Goldsmith’s Art Thinking with Their Hands

Jiro Kamata, BI Brooch 2014
Jiro Kamata, BI Brooch 2014 | Photo and © (detail): Jiro Kamata

Contemporary jewellery is often characterised by a radical reinterpretation of its material. If something of value arises from something worthless, an unconventional mind is behind it. But the fact that many of these creative spirits have completed a goldsmith’s training programme is not exactly self-evident. Or is it?

Annamaria Leiste is not a trained goldsmith, and is therefore an exception in Otto Künzli’s jewellery class. A native of Milan, she studied at the Academy of Fine Arts in Munich during her final year, and is one of the few lateral entrants in the class. Leiste acquired the basic knowledge required for this course of study in an internship under Heinz Siebauer in Munich, among other things. Today, with this knowledge, she fashions the little caps that seal her glass ampoules with animal bones. Although she always felt insecure in comparison with those with previous experience, as she says, she nevertheless has ideas that might not have occurred to her with a classical training: “Perhaps I take roundabout routes, but I try to find solutions despite this.” It is surely these roundabout routes that enable her to discover things whose potential as jewellery others would dismiss – hedge-hog spines, owl pellets, fish scales. From this emerges a jewellery that questions its own significance, inasmuch as materials become valuable that normally would land in the rubbish bin or rot.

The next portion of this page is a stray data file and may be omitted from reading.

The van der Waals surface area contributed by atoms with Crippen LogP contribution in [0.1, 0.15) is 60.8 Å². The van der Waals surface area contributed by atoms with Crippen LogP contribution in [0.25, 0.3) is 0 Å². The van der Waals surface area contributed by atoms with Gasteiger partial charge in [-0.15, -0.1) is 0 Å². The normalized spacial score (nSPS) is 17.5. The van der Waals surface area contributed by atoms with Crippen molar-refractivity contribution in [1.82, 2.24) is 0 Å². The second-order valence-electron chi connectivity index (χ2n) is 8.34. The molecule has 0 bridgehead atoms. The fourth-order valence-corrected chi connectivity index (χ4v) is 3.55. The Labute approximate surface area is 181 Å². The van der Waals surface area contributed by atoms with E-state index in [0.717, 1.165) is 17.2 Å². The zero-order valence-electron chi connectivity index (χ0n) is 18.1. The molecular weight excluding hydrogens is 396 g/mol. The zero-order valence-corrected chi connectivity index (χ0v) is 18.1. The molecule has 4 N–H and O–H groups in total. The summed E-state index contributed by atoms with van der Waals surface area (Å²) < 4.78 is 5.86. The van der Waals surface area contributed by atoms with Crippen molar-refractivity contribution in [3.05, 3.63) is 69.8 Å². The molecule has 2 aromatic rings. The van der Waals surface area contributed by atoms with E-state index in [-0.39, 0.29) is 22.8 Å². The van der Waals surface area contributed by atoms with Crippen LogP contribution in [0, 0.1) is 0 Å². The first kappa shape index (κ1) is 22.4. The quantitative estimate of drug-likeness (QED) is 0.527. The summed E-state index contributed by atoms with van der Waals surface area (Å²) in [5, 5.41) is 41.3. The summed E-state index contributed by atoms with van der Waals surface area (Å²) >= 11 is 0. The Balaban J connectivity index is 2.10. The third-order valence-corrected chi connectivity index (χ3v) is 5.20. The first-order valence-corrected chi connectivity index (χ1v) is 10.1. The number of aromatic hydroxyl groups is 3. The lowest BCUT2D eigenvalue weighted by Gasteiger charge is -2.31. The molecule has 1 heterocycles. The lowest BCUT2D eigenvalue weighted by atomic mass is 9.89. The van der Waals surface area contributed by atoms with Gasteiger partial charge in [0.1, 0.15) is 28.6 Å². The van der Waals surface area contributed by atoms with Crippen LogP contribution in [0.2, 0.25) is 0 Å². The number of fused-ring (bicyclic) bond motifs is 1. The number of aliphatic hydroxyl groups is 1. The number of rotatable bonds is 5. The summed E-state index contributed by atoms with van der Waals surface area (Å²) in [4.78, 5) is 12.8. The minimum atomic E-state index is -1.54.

Studying material intuitively

Barbara Schrobenhauser, “Time Is On My Side “ Barbara Schrobenhauser, “Time Is On My Side “ | Photo and ©: Mirei Takeuchi Barbara Schrobenhauser also experiments with material whose suitability as jewellery isn’t immediately obvious: paper. To this goldsmith, who lives in Neugablonz in the Allgäu region of Bavaria, paper isn’t all that far off from metal. Its fibres can be worked in just as many ways. During her studies in the jewellery class, she was an assistant in the paper workshop and is familiar with this material. The pigments that she stirs into the wet paper and the week-long drying process make the surface look smooth and grained – like stone. Her brooches weigh only a couple of grams, but look as though their weight would ruin any lapel. Schrobenhauser, 36, says she works intuitively, “its like thinking with my hands,” as she puts it. She had already stopped working with gold before going to the academy in 2007. As an apprentice she was at her workbench for eight hours a day, the pressure was high and she says she lost all feeling for the material. The training was worthwhile in spite of this, because it removed her fear of unfamiliar materials. Recently, says the artist, she has been getting ideas for metal again, but intends to realise them in aluminium and bronze.

Jewelry must be wearable